Paris Agreement Rulebook Cop24

The regulatory framework covers a wide range of issues relating to how countries should report their greenhouse gas emissions or contribution to climate finance, as well as the rules that should apply to voluntary market mechanisms such as the Emissions Trading Scheme. The graph above also shows some of the rulebook sections that have proven to be the most difficult to solve. These include, for example, provisions on voluntary market mechanisms referred to in Article 6, climate finance reporting standards referred to in Article 9 and transparency rules referred to in Article 13, which cover the reporting of greenhouse gas emissions and progress in addressing them. Finally, a very late late evening plenary session signed the regulatory framework on Saturday 15 December with zero brackets and options remaining. Since it was not possible to reach an agreement, the case was instead referred to next year`s COP25 in Chile. Decision COP24 on Article 6 reads as follows: “Draft texts on these topics in the President`s proposal have been considered, but. The parties were unable to reach agreement on this point. » Common timetable • The Paris Agreement obliged the parties to discuss setting a common timetable for the submission of national contributions at COP24. • The Contracting Parties have partially set these deadlines, indicating that they can apply to contributions for the period from 2031 on or after 2031. However, it remains to be decided whether they will last 5 or 10 years – the parties reserved the right to settle this issue at the next COP25. Register of National Contributions • In accordance with the Paris Agreement, the Parties should define how national contributions established by the Parties in accordance with the Agreement are maintained in the form of a register in Katowice. • During COP24, the parties managed to agree on the form of such a register, based on a temporary register currently being set up and which, together with the adaptation communication, will constitute the portal of the register.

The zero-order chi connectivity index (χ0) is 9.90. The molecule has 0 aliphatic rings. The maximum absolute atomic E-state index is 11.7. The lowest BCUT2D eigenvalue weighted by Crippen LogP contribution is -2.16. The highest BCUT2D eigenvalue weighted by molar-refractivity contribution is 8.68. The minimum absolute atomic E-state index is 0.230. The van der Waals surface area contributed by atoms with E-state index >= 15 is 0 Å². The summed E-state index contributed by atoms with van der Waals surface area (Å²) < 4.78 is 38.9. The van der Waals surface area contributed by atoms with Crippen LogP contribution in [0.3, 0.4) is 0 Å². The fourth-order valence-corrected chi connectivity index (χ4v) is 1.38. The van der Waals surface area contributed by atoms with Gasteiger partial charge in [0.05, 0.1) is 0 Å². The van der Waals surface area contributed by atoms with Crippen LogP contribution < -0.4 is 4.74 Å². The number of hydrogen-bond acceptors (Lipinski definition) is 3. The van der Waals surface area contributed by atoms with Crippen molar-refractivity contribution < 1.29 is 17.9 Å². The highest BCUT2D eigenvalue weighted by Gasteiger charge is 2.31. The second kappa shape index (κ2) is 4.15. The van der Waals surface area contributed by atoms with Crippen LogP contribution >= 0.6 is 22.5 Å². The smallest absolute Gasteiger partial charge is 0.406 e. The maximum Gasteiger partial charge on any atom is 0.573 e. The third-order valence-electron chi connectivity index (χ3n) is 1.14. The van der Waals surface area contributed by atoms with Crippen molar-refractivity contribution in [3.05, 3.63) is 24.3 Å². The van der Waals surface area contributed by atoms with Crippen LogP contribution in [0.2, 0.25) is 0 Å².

This register will contain all the contributions previously submitted at the national level, without however offering the possibility of excavating them, which was a compromise between the positions of the parties in the negotiations. • Based on agreed guidelines, the Secretariat will develop a prototype for such a register and submit it to the parties for approval at COP25. • This solution makes it possible to agree on all the political issues raised, leaving the Secretariat one year to develop technical solutions. Compliance Committee • The decision adopted governs the functioning of the Committee in such a way as to enable it to function. However, the launch of the committee is postponed due to the elections scheduled for CMA2 (end of 2019). • differentiation within the compliance system has been avoided. The decision only provides for flexibility as regards procedural deadlines for parties who need it with regard to their national capacities. Developing countries appear as a category only as an entity subject to the flexibility provided for in Article 13 and as a body that is entitled to a possible mobilization of funds to co-finance its participation in the work of the Committee.

• Agreement on the Committee`s mandate to initiate proceedings of its decision alone in certain cases and, with the agreement of the parties, even in cases of serious and persistent non-compliance with the transparency guidelines, can be considered a great success. . . .